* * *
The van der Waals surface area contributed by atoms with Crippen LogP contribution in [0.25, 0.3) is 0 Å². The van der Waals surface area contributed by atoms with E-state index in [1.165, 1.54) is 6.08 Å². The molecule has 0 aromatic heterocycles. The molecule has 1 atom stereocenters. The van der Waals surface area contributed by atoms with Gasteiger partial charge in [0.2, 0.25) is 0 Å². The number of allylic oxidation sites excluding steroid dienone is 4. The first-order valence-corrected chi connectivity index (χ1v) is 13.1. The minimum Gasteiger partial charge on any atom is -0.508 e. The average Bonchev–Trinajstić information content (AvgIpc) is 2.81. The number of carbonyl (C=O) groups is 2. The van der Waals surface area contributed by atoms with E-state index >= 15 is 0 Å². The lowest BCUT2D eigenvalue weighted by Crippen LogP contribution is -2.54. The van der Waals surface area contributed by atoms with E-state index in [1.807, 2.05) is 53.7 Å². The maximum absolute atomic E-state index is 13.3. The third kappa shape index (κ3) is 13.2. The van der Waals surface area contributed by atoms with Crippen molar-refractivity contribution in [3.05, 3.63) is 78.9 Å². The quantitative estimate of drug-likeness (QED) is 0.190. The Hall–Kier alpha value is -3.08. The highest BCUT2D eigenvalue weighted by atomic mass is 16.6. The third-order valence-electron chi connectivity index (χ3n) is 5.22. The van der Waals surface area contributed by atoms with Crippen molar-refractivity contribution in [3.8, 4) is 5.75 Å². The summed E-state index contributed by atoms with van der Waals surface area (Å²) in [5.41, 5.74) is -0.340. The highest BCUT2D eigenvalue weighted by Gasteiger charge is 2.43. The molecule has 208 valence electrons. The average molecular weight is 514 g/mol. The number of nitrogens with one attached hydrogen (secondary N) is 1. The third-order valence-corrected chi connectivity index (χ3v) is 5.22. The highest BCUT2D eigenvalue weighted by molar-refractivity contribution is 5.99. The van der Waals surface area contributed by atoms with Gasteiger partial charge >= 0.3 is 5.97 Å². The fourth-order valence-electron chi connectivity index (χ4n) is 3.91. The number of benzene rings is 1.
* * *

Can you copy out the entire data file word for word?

The van der Waals surface area contributed by atoms with Crippen LogP contribution in [0.25, 0.3) is 0 Å². The van der Waals surface area contributed by atoms with E-state index in [1.165, 1.54) is 6.08 Å². The molecule has 0 aromatic heterocycles. The molecule has 1 atom stereocenters. The van der Waals surface area contributed by atoms with Gasteiger partial charge in [0.2, 0.25) is 0 Å². The number of allylic oxidation sites excluding steroid dienone is 4. The first-order valence-corrected chi connectivity index (χ1v) is 13.1. The minimum Gasteiger partial charge on any atom is -0.508 e. The average Bonchev–Trinajstić information content (AvgIpc) is 2.81. The number of carbonyl (C=O) groups is 2. The van der Waals surface area contributed by atoms with E-state index >= 15 is 0 Å². The lowest BCUT2D eigenvalue weighted by Crippen LogP contribution is -2.54. The van der Waals surface area contributed by atoms with E-state index in [1.807, 2.05) is 53.7 Å². The maximum absolute atomic E-state index is 13.3. The third kappa shape index (κ3) is 13.2. The van der Waals surface area contributed by atoms with Crippen molar-refractivity contribution in [3.05, 3.63) is 78.9 Å². The quantitative estimate of drug-likeness (QED) is 0.190. The Hall–Kier alpha value is -3.08. The highest BCUT2D eigenvalue weighted by atomic mass is 16.6. The third-order valence-electron chi connectivity index (χ3n) is 5.22. The van der Waals surface area contributed by atoms with Crippen molar-refractivity contribution in [3.8, 4) is 5.75 Å². The summed E-state index contributed by atoms with van der Waals surface area (Å²) in [5.41, 5.74) is -0.340. The highest BCUT2D eigenvalue weighted by Gasteiger charge is 2.43. The molecule has 208 valence electrons. The average molecular weight is 514 g/mol. The number of nitrogens with one attached hydrogen (secondary N) is 1. The third-order valence-corrected chi connectivity index (χ3v) is 5.22. The highest BCUT2D eigenvalue weighted by molar-refractivity contribution is 5.99. The van der Waals surface area contributed by atoms with Gasteiger partial charge >= 0.3 is 5.97 Å². The fourth-order valence-electron chi connectivity index (χ4n) is 3.91. The number of benzene rings is 1.